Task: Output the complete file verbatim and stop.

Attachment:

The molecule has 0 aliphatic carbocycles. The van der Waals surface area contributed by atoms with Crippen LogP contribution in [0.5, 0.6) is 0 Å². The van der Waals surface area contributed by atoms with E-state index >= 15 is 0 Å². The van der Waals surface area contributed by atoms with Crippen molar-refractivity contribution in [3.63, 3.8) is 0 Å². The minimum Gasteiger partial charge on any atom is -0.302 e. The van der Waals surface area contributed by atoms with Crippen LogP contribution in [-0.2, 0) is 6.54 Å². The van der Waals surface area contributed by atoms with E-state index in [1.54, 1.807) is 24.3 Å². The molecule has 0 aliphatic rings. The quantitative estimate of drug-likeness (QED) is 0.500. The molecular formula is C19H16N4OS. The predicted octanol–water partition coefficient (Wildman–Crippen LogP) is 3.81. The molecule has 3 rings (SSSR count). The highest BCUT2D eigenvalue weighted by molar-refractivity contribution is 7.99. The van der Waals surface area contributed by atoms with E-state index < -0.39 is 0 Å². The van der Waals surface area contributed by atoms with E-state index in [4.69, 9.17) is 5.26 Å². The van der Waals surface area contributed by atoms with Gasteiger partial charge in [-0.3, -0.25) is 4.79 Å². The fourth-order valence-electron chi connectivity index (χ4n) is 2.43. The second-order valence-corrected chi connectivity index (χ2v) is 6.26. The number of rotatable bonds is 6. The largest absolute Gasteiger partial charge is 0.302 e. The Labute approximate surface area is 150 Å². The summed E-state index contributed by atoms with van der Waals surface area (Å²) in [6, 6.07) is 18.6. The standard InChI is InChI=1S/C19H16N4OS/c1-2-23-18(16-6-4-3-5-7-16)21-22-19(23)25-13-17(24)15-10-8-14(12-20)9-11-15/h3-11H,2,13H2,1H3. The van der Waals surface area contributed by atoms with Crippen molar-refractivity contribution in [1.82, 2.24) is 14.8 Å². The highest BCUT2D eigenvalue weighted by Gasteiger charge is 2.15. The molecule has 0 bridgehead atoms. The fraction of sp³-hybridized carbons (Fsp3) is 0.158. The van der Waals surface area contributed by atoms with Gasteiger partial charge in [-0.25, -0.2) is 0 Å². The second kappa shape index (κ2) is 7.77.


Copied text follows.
The molecule has 0 aliphatic carbocycles. The van der Waals surface area contributed by atoms with Crippen LogP contribution in [0.5, 0.6) is 0 Å². The van der Waals surface area contributed by atoms with E-state index >= 15 is 0 Å². The van der Waals surface area contributed by atoms with Crippen molar-refractivity contribution in [3.63, 3.8) is 0 Å². The minimum Gasteiger partial charge on any atom is -0.302 e. The van der Waals surface area contributed by atoms with Crippen LogP contribution in [-0.2, 0) is 6.54 Å². The van der Waals surface area contributed by atoms with E-state index in [1.54, 1.807) is 24.3 Å². The molecule has 0 aliphatic rings. The quantitative estimate of drug-likeness (QED) is 0.500. The molecular formula is C19H16N4OS. The predicted octanol–water partition coefficient (Wildman–Crippen LogP) is 3.81. The molecule has 3 rings (SSSR count). The highest BCUT2D eigenvalue weighted by molar-refractivity contribution is 7.99. The van der Waals surface area contributed by atoms with E-state index < -0.39 is 0 Å². The van der Waals surface area contributed by atoms with E-state index in [4.69, 9.17) is 5.26 Å². The van der Waals surface area contributed by atoms with Gasteiger partial charge in [-0.3, -0.25) is 4.79 Å². The fourth-order valence-electron chi connectivity index (χ4n) is 2.43. The second-order valence-corrected chi connectivity index (χ2v) is 6.26. The number of rotatable bonds is 6. The largest absolute Gasteiger partial charge is 0.302 e. The Labute approximate surface area is 150 Å². The summed E-state index contributed by atoms with van der Waals surface area (Å²) in [6, 6.07) is 18.6. The standard InChI is InChI=1S/C19H16N4OS/c1-2-23-18(16-6-4-3-5-7-16)21-22-19(23)25-13-17(24)15-10-8-14(12-20)9-11-15/h3-11H,2,13H2,1H3. The van der Waals surface area contributed by atoms with Crippen molar-refractivity contribution in [1.82, 2.24) is 14.8 Å². The highest BCUT2D eigenvalue weighted by Gasteiger charge is 2.15. The molecule has 0 bridgehead atoms. The fraction of sp³-hybridized carbons (Fsp3) is 0.158. The van der Waals surface area contributed by atoms with Gasteiger partial charge in [-0.25, -0.2) is 0 Å². The second kappa shape index (κ2) is 7.77.